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Homeschooling Curriculum and Activities
Many parents are facing difficulties homeschooling their kids in this current environment. Teaching younger learners is time-consuming and certainly stressful at times. Finding teaching materials, scheduling daily lessons, and maintaining motivation to learn are all constant challenges.
Moreover, if you are using traditional textbooks and supplementary materials provided by a school, most students will likely get tired of the routine. As a result, you may want to change things up a bit with some fun and engaging activities.
Fun Indoor Activities for Kids and Parents
Below are 10 fun indoor activities for kids to try. Each task can be adapted to match your child’s ability and interests. Furthermore, most of these ideas involve minimal preparation. Adults and other family members can enjoy playing the games, too.
1. Mad Libs
This activity, inspired by The Tonight Show Starring Jimmy Fallon, is great for all ages. Watch a few examples of the skits on YouTube to learn how to play. Then, download a few example scripts from the web.
Alternatively, everyone could write out their own custom dialog instead.
Note: if you choose to use custom scripts, circle a few random nouns and verbs to be edited out as fill-in-the-blank sections.
2. Guess Who
For this game, do a search for “Guess Who Game Templates” and print out a few copies. On the other hand, you could view the templates on an iPad or tablet.
To begin the game, each person gets the same copy of people/celebrities on a grid. Then, ask yes or no questions, such as:
Is it a man or a woman?
Does he have a mustache?
Is he wearing a suit?
Reward points for every positive response and whenever someone guesses the correct character from the grid.
3. Apples to Apples
You may already have this card game at home, but if you don’t then you can make a cheap adapted version. Get some paper and write out a bunch of nouns and adjectives. Use different colors if you want to divide the two-word groups more easily.
If you prefer, there are also free templates online that you can print out instead.
The classic game of Balderdash is a hilarious activity for all ages. Again, if you don’t have the original board game, you can search for “Balderdash words” online. The search results will give you several lists to choose from.
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To play the game, everyone creates their own definition of the word, and people vote on which definition is correct. If other people choose your “made-up” definition, then you get a point.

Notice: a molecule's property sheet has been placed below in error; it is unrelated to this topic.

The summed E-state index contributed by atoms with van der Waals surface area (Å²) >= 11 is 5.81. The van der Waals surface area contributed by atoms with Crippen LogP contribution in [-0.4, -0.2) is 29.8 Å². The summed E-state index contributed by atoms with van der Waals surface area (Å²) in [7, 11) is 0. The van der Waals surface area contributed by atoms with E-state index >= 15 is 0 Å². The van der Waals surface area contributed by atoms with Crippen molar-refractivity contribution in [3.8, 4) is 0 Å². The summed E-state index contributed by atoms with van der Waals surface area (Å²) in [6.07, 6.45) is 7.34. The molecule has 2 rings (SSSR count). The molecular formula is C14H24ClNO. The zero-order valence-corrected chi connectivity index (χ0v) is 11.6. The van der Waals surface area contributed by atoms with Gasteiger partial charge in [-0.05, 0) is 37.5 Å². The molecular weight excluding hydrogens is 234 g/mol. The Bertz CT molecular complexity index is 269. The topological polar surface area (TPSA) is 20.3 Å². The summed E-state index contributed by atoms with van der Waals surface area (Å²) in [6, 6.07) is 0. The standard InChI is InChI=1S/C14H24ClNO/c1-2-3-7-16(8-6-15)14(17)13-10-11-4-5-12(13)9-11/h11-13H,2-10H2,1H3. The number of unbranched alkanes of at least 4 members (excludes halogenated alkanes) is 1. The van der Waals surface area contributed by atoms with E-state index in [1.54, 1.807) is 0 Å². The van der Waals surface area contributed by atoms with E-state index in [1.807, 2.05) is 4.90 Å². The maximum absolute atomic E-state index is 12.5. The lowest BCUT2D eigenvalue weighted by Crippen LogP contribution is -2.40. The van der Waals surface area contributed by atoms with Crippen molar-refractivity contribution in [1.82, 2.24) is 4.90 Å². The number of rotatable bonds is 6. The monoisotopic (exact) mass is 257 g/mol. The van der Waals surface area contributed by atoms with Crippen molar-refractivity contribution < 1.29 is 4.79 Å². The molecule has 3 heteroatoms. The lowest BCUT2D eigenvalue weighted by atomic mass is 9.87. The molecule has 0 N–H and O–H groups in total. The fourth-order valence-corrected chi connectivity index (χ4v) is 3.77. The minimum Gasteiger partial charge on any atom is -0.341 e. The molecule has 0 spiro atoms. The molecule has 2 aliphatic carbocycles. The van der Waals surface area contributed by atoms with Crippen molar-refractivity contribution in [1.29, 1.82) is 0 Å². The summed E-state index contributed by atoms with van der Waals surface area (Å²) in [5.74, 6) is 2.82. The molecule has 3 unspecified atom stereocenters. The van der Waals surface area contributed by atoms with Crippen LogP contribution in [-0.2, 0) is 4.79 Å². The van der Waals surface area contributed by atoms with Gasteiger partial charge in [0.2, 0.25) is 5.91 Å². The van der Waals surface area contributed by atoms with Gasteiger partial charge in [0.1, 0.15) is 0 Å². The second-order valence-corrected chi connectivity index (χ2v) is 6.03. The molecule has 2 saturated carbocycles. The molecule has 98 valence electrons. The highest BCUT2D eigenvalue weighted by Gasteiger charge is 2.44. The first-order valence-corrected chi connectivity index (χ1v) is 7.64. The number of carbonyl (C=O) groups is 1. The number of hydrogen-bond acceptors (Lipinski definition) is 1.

This is a creative activity for reviewing preposition usage. First, search for an image of a scene online. Street scenes or landscapes work well, but you could use anything you like.
After preparing the images on your tablet, one person describes the scene while the other person listens and tries to recreate the scene on a piece of paper. Kids can use crayons, pencils, or other available materials.
Here is another activity that focuses on developing English language skills. It works best with comparing athletes, but you could use celebrities or people who know too. To start, brainstorm as many adjectives as you can on a piece of paper.
When ready, do an image search for athletes, celebrities, or other famous people. Finally, compare the people’s appearance and character by forming comparative sentences using the adjectives.
7. Toilet Paper Jeopardy
You should have enough toilet paper for this funny indoor activity. First, everyone takes a few squares of toilet paper. Next, everyone writes one word on each square that is unique about themselves. Remember to write your name on each square too.
Then, to play the game, everyone exchanges their squares with someone else. People ask questions that match the answers written on the squares.
8. Have You Ever
The Have You Ever game is fun for kids, too. To begin, have the child draw out a circular pathway on a piece of paper. Divide the pathway into a bunch of small sections. Put two coins (or more depending on the number of people).
To continue, exchange turns asking each other “Have you ever” questions. If someone says, “Yes” then the person asking the question moves their coin forward. The person who gets to the end of the path first wins the game.
9. Mystery Words
For this activity, all that you need are a pen and some paper. First, draw a circle with a question mark at the center of it. This is your designated “mystery word” that the person must try to guess.
Next, draw four lines out from the circle so that it looks like a small bug. At the end of each “leg,” write four words that give hints about the mystery word. For example, the word hints could be: toothbrush, mirror, sink, and soap.
Can you guess the answer?
In this case, the mystery word is a bathroom.
10. Box of Lies
Lastly, here is another game adapted from The Tonight Show where celebrities try to describe a strange object in a box. They can either tell a truthful description or tell a fake description. The listener has to guess if they are lying or telling the truth.
To adapt the activity, get everyone to draw a strange object on a piece of paper and use that as the “boxed” object. Alternatively, search online for pictures of weird objects to describe.
Of course, you could also use the actual objects from the talk show by doing a YouTube search for “Box of Lies.”